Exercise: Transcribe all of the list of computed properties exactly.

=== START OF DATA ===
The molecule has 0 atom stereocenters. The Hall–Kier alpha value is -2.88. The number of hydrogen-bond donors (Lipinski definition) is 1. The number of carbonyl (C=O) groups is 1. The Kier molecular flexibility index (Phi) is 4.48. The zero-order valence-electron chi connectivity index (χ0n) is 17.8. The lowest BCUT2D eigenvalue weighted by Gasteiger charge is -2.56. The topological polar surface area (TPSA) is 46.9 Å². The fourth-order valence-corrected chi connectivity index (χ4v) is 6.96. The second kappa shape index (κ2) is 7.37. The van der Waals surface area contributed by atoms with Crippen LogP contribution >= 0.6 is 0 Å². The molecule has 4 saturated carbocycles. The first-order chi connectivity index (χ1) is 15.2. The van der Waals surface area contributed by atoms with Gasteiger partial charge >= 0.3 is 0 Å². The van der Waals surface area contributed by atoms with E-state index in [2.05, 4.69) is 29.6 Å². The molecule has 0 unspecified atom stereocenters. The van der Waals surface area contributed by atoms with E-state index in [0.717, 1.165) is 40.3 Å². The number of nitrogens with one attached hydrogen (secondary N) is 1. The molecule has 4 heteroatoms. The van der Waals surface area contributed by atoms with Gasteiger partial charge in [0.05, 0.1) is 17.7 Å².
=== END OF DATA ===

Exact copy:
The molecule has 0 atom stereocenters. The Hall–Kier alpha value is -2.88. The number of hydrogen-bond donors (Lipinski definition) is 1. The number of carbonyl (C=O) groups is 1. The Kier molecular flexibility index (Phi) is 4.48. The zero-order valence-electron chi connectivity index (χ0n) is 17.8. The lowest BCUT2D eigenvalue weighted by Gasteiger charge is -2.56. The topological polar surface area (TPSA) is 46.9 Å². The fourth-order valence-corrected chi connectivity index (χ4v) is 6.96. The second kappa shape index (κ2) is 7.37. The van der Waals surface area contributed by atoms with Crippen LogP contribution >= 0.6 is 0 Å². The molecule has 4 saturated carbocycles. The first-order chi connectivity index (χ1) is 15.2. The van der Waals surface area contributed by atoms with Gasteiger partial charge >= 0.3 is 0 Å². The van der Waals surface area contributed by atoms with E-state index in [2.05, 4.69) is 29.6 Å². The molecule has 0 unspecified atom stereocenters. The van der Waals surface area contributed by atoms with E-state index in [0.717, 1.165) is 40.3 Å². The number of nitrogens with one attached hydrogen (secondary N) is 1. The molecule has 4 heteroatoms. The van der Waals surface area contributed by atoms with Gasteiger partial charge in [0.05, 0.1) is 17.7 Å².